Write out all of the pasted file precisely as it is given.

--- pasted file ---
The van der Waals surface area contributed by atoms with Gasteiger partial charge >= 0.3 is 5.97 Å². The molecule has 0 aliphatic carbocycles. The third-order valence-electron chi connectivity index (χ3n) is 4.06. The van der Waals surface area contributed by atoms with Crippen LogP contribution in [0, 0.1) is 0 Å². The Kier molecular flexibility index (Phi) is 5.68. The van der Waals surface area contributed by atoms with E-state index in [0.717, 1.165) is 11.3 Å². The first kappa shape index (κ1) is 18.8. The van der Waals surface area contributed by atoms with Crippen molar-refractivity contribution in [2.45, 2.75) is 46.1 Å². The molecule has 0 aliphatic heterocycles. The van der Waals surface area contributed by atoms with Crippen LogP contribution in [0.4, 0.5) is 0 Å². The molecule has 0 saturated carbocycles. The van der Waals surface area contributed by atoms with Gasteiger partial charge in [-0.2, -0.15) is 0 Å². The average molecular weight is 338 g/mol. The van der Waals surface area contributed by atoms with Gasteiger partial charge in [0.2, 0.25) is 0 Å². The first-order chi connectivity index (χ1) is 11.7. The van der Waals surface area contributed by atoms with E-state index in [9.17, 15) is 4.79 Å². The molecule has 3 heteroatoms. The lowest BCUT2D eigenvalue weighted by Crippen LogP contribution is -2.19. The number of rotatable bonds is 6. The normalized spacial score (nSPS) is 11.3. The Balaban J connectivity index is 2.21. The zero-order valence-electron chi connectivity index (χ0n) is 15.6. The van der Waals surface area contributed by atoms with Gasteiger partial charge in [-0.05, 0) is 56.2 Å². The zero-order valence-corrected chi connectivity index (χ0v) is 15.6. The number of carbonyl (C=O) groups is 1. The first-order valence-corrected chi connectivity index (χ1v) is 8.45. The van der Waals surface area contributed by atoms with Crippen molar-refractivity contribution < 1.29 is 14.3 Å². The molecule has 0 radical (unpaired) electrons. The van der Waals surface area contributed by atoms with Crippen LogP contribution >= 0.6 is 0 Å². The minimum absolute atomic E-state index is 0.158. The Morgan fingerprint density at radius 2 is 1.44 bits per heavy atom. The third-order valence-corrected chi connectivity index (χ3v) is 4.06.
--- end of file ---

The van der Waals surface area contributed by atoms with Gasteiger partial charge >= 0.3 is 5.97 Å². The molecule has 0 aliphatic carbocycles. The third-order valence-electron chi connectivity index (χ3n) is 4.06. The van der Waals surface area contributed by atoms with Crippen LogP contribution in [0, 0.1) is 0 Å². The Kier molecular flexibility index (Phi) is 5.68. The van der Waals surface area contributed by atoms with E-state index in [0.717, 1.165) is 11.3 Å². The first kappa shape index (κ1) is 18.8. The van der Waals surface area contributed by atoms with Crippen molar-refractivity contribution in [2.45, 2.75) is 46.1 Å². The molecule has 0 aliphatic heterocycles. The van der Waals surface area contributed by atoms with Crippen LogP contribution in [0.4, 0.5) is 0 Å². The molecule has 0 saturated carbocycles. The van der Waals surface area contributed by atoms with Gasteiger partial charge in [-0.2, -0.15) is 0 Å². The average molecular weight is 338 g/mol. The van der Waals surface area contributed by atoms with Gasteiger partial charge in [0.2, 0.25) is 0 Å². The first-order chi connectivity index (χ1) is 11.7. The van der Waals surface area contributed by atoms with E-state index in [9.17, 15) is 4.79 Å². The molecule has 3 heteroatoms. The lowest BCUT2D eigenvalue weighted by Crippen LogP contribution is -2.19. The number of rotatable bonds is 6. The normalized spacial score (nSPS) is 11.3. The Balaban J connectivity index is 2.21. The zero-order valence-electron chi connectivity index (χ0n) is 15.6. The van der Waals surface area contributed by atoms with Gasteiger partial charge in [-0.05, 0) is 56.2 Å². The zero-order valence-corrected chi connectivity index (χ0v) is 15.6. The number of carbonyl (C=O) groups is 1. The first-order valence-corrected chi connectivity index (χ1v) is 8.45. The van der Waals surface area contributed by atoms with Crippen molar-refractivity contribution < 1.29 is 14.3 Å². The molecule has 0 radical (unpaired) electrons. The van der Waals surface area contributed by atoms with Crippen LogP contribution >= 0.6 is 0 Å². The minimum absolute atomic E-state index is 0.158. The Morgan fingerprint density at radius 2 is 1.44 bits per heavy atom. The third-order valence-corrected chi connectivity index (χ3v) is 4.06.